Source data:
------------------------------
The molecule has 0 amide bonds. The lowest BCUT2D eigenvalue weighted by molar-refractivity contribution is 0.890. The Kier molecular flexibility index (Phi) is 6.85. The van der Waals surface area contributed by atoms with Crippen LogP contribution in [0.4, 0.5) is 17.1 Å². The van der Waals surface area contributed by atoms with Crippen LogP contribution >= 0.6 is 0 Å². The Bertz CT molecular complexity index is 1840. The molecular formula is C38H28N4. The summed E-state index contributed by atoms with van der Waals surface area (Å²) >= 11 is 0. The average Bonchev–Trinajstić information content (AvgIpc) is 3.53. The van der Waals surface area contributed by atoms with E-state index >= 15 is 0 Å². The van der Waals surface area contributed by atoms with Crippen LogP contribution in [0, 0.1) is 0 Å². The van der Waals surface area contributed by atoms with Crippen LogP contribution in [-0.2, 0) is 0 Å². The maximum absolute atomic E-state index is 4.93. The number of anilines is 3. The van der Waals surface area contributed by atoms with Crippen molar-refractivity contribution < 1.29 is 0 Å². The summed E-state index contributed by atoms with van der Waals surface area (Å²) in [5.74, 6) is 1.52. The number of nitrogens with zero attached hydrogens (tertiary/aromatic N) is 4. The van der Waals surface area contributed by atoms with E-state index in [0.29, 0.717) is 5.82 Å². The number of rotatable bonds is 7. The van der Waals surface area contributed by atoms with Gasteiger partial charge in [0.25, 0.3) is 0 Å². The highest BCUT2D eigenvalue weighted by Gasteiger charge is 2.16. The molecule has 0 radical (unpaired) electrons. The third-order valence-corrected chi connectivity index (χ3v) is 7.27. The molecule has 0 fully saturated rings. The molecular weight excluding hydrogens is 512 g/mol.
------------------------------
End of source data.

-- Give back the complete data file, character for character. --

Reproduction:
The molecule has 0 amide bonds. The lowest BCUT2D eigenvalue weighted by molar-refractivity contribution is 0.890. The Kier molecular flexibility index (Phi) is 6.85. The van der Waals surface area contributed by atoms with Crippen LogP contribution in [0.4, 0.5) is 17.1 Å². The van der Waals surface area contributed by atoms with Crippen LogP contribution >= 0.6 is 0 Å². The Bertz CT molecular complexity index is 1840. The molecular formula is C38H28N4. The summed E-state index contributed by atoms with van der Waals surface area (Å²) >= 11 is 0. The average Bonchev–Trinajstić information content (AvgIpc) is 3.53. The van der Waals surface area contributed by atoms with E-state index >= 15 is 0 Å². The van der Waals surface area contributed by atoms with Crippen LogP contribution in [0, 0.1) is 0 Å². The van der Waals surface area contributed by atoms with Crippen LogP contribution in [-0.2, 0) is 0 Å². The maximum absolute atomic E-state index is 4.93. The number of anilines is 3. The van der Waals surface area contributed by atoms with Crippen molar-refractivity contribution < 1.29 is 0 Å². The summed E-state index contributed by atoms with van der Waals surface area (Å²) in [5.74, 6) is 1.52. The number of nitrogens with zero attached hydrogens (tertiary/aromatic N) is 4. The van der Waals surface area contributed by atoms with E-state index in [0.29, 0.717) is 5.82 Å². The number of rotatable bonds is 7. The van der Waals surface area contributed by atoms with Gasteiger partial charge in [0.25, 0.3) is 0 Å². The highest BCUT2D eigenvalue weighted by Gasteiger charge is 2.16. The molecule has 0 radical (unpaired) electrons. The third-order valence-corrected chi connectivity index (χ3v) is 7.27. The molecule has 0 fully saturated rings. The molecular weight excluding hydrogens is 512 g/mol.